"Drink is in itself a good creature of God, and to be received with thankfulness, but the abuse of drink is from Satan, the wine is from God, but the Drunkard is from the Devil."
Increase Mather, Wo to Drunkards (1673)
Words to live by as we enter the holiday season where the cup of good cheer will be lifted, and then lifted again and then yet again. It is happy holidays we want, not hellish hangovers, but the latter are difficult to avoid in a season of endless parties and unfamiliar drinks. Eggnogs, creamy and innocent, can disguise the most lethal ingredients. Mulled wine, hot from the kettle, warms the winter night as it joins a cup or two of wassail downed at an earlier party, and then bumps up against an even earlier mug of hot buttered rum.
And then it is morning and one wakes like Kingsley Amis' Lucky Jim: " ... sprawled, too wicked to move, spewed up like a broken spider crab on the tarry shingle of the morning. The light did him harm, but not as much as looking at things did; he resolved, having done it once, never to move his eyeballs again. ... His mouth had been used as a latrine by some small creature of the night, and then as its mausoleum. During the night, too, he'd somehow been on a cross-country run and then been expertly beaten up by secret police. He felt bad."
It is a classical description of the morning after and though it can be avoided by abstinence or even moderation, it is something that most partygoers experience. Time is the only cure, though remedies for a hangover are almost as numerous as the drinks that cause them. There is the innocuous and revolting raw egg (which some people slide unbroken into a shot of alcohol spiced with Worcestershire sauce, downing the whole mess, which is properly called a Prairie Oyster and owes its popularity to the belief that things that taste nasty are good for you). There is aspirin and Alka Seltzer and strong black coffee. There is, for those lucky enough to be near one, a soothing, cleansing hour in a steam bath or sauna. There is the solution of a character in one of P.G. Wodehouse's stories who emerges into the morning after to announce, "I think I'll just go to the washroom and put my head under the cold tap. Have you ever had that feeling that someone is driving white-hot rivets into your bean? ... Ice, of course, would be better ... but you look so silly ordering a bucket of ice and sticking your head in it." Seltzer water, ice bags, the hair of the dog, in mildly medicinal forms like Fernet Branca or purely pleasurable ones like Bloody Marys or Bull Shots, the hangover victim is willing to try anything to stop the effects of last night's party. They might even be willing to search out grains of amber in order to down the restorative of that 19th-century epicure, Brillat-Savarin: "If any man has drunk a little too deeply from the cup of physical pleasure ... let him be given a good pint of amber-flavored chocolate, in the proportions of 60 to 72 grains of amber to a pound, and marvels will be performed."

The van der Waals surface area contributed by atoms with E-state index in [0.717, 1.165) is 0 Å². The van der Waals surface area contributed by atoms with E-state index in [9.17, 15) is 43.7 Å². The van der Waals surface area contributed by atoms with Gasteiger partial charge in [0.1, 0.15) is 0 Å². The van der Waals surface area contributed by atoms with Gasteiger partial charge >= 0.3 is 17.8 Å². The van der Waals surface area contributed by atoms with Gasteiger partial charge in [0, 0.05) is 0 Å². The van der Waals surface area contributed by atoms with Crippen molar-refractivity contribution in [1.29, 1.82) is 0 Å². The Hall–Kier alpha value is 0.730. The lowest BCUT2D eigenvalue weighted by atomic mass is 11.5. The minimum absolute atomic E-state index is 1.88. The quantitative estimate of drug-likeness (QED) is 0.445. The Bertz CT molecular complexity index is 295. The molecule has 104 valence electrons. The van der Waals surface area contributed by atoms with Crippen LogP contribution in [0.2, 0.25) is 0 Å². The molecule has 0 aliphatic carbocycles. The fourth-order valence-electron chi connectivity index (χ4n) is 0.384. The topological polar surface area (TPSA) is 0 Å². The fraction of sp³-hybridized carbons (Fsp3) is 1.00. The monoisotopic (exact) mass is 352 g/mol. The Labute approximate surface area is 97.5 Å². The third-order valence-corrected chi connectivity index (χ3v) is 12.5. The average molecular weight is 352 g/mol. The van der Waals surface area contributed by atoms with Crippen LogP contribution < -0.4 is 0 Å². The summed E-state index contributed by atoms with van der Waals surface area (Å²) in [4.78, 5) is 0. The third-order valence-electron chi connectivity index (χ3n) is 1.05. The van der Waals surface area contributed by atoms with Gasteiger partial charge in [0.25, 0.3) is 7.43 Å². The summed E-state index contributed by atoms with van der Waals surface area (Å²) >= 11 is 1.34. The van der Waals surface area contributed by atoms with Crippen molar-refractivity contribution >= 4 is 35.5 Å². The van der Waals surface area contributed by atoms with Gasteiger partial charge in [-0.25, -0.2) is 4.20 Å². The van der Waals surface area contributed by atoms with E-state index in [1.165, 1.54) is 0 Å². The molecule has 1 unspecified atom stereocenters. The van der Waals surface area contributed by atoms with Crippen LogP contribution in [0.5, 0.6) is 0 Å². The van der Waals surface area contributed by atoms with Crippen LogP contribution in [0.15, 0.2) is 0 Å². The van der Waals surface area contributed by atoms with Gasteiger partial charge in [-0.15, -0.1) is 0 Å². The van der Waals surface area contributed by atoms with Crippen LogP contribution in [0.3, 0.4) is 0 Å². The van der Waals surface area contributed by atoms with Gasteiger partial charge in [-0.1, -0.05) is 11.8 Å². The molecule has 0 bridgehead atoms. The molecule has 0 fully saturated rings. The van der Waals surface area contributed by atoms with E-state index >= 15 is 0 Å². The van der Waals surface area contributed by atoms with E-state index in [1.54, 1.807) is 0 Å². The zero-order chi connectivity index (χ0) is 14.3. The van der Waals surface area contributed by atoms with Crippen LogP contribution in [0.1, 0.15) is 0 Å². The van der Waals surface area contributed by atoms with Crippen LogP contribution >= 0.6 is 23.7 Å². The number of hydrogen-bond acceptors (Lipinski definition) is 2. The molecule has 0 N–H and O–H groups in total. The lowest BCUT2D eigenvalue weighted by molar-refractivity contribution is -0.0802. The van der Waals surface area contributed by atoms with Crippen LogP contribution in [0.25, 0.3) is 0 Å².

Part of the makeup of a hangover is undoubtedly guilt and a feeling of foolishness -- exactly what did you do after you managed to climb to the top of the bookcase? The kind hostess, therefore, after doing the obvious things like not urging too much liquor upon a guest, making sure that the imbiber knows that the eggnog is not all eggs and cream, and calling a taxi for anyone drunk enough to climb a bookcase, might extend her hospitality to the morning after by calling up any guests who were merrier than they were wise and offering them the comfort and companionship of earlier topers: James Boswell, for instance, recorded one hangover where, "My intemperance was severely punished, for I suffered violent distress of body and vexation of mind. I lay till near 2 o'clock, when I grew easier, and comforted myself by resolving vigorously to be attentively sober for the future. There is something agreeably delusive in fresh resolution."
Evelyn Waugh, recalling his days at Oxford, wrote that, "I think it is no exaggeration to say that, in my last year, I and most of my friends were drunk three or four times a week, quite gravely drunk, sometimes requiring to be undressed and put to bed, but more often clowning exuberantly and, it seemed to us, very funnily."
And there is the irresistible description of essayist Charles Lamb, offered by his hostess, Mrs. Procter: " ... by 7 he was so tipsy he could not stand. Martin Burney carried him from one room to the other like a sack of coals, he insisting on saying, 'Diddle diddle dumpty, my son John' -- he slept until 10, and then awoke more tipsy than before ... He wrote a note next day begging pardon and asking when he may come again."
And that, too, is part of the compact between guest and host, the former apologizing for bad behavior, while the kindly host offers assurances that the guest behaved in fine fashion, saving the story of the bookcase for retelling on some distant day.